We were finally told we could go to a room and wait. We were told our daughter was stable, she was being admitted, and we were taken to the PICU. We waited for what seemed like a million years but finally they came with her. She was wheeled in a tiny clear plastic bassinet with rolling monitors and IV’s following behind her. They told us they did a lumbar puncture that was unsuccessful because she was just too tiny. We were told they started antivirals, antibiotics, and other medications all flowing through her IV. We were told they were doing a full court press to hit anything and everything that could be trying to take her from us. We were given papers to sign saying we understood one of the medications could cause deafness, but being deaf was better than being dead, so we signed it.
We were there seven days.
She had NINE lumbar punctures. Nine needles in my baby’s spine to try to find out what was wrong. Her spinal fluid was too low so a viable sample was never achieved. Towards the end of our stay her lower back was so sore that just the brush of her diaper caused her to cry out in pain. On day five the team of doctors came early, before 6:00 am and said, “We don’t know what she has, the blood from her finger prick looks good, the best option is to start taking her off meds and see if she remains stable.”
So one by one through out the day the medications stopped until she was only on fluids.
Late in the night on day 7 we were told since she has been stable for 24 hours we could begin discharge. We were told by the doctors they believe our daughter simply had what we call the “common cold” and that she most likely picked it up from the hospital staff when she was born or possibly a visitor at the hospital.
Our daughter almost died because of the COMMON COLD.
She almost lost her life from what you or I simply cure with chicken noodle soup and over the counter medications.
We went through the horror of not knowing if our daughter would live or die because of the Common Cold!
I understand when most people get the cold it is mostly a annoyance, a slight runny nose, a light cough and people typically go on with their normal daily routine, go to work, go to church, go to the grocery or out to visit friends and family. We take some cough syrup and go about our lives.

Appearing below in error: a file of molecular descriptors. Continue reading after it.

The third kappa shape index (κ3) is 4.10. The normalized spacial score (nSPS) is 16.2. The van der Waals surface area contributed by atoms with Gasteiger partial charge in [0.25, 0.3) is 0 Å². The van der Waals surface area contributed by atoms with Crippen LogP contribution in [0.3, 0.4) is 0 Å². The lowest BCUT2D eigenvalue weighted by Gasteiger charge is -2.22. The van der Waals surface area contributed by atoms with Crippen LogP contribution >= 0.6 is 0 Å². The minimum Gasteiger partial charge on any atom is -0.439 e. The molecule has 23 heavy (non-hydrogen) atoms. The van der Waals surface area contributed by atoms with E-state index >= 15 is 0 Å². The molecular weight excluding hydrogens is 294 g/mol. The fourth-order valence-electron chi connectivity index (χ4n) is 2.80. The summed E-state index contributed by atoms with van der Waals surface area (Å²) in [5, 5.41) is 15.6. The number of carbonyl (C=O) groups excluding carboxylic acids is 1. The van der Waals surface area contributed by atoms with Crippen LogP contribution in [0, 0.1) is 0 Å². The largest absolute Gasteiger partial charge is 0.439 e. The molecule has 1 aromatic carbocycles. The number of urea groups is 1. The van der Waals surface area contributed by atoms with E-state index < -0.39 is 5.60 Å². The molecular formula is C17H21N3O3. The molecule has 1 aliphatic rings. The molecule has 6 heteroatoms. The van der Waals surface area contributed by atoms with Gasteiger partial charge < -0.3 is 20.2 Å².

A newborn baby is different.
A newborn doesn’t have the physical capability to fight the cold, even if the baby is born perfectly healthy, the cold could take their life.
If someone says the common cold can’t kill tell them to ask the mama who stood in an ER believing she was watching her baby die and I will tell them the common cold can take a life.
The nurse during my delivery was congested and coughing. She was the same nurse who delivered my first child. When she said it was allergies I trusted her.
Maybe it was allergies and maybe the cold came from a hospital visitor who coughed over my baby as she was wheeled in an open bassinet to our overnight room from delivery. Maybe it was another staff member who was in the nursery when she was weighed and measured.
We’ll never know.
If you have even the slightest sickness and you work around newborns—stay home.
If your friend or family member has a baby, wait to visit if you’re feeling a bit under the weather.
What is cured with noodle soup and over the counter cough syrup for me or you is the same sickness that almost killed my baby.
When in doubt stay away. It could save a life.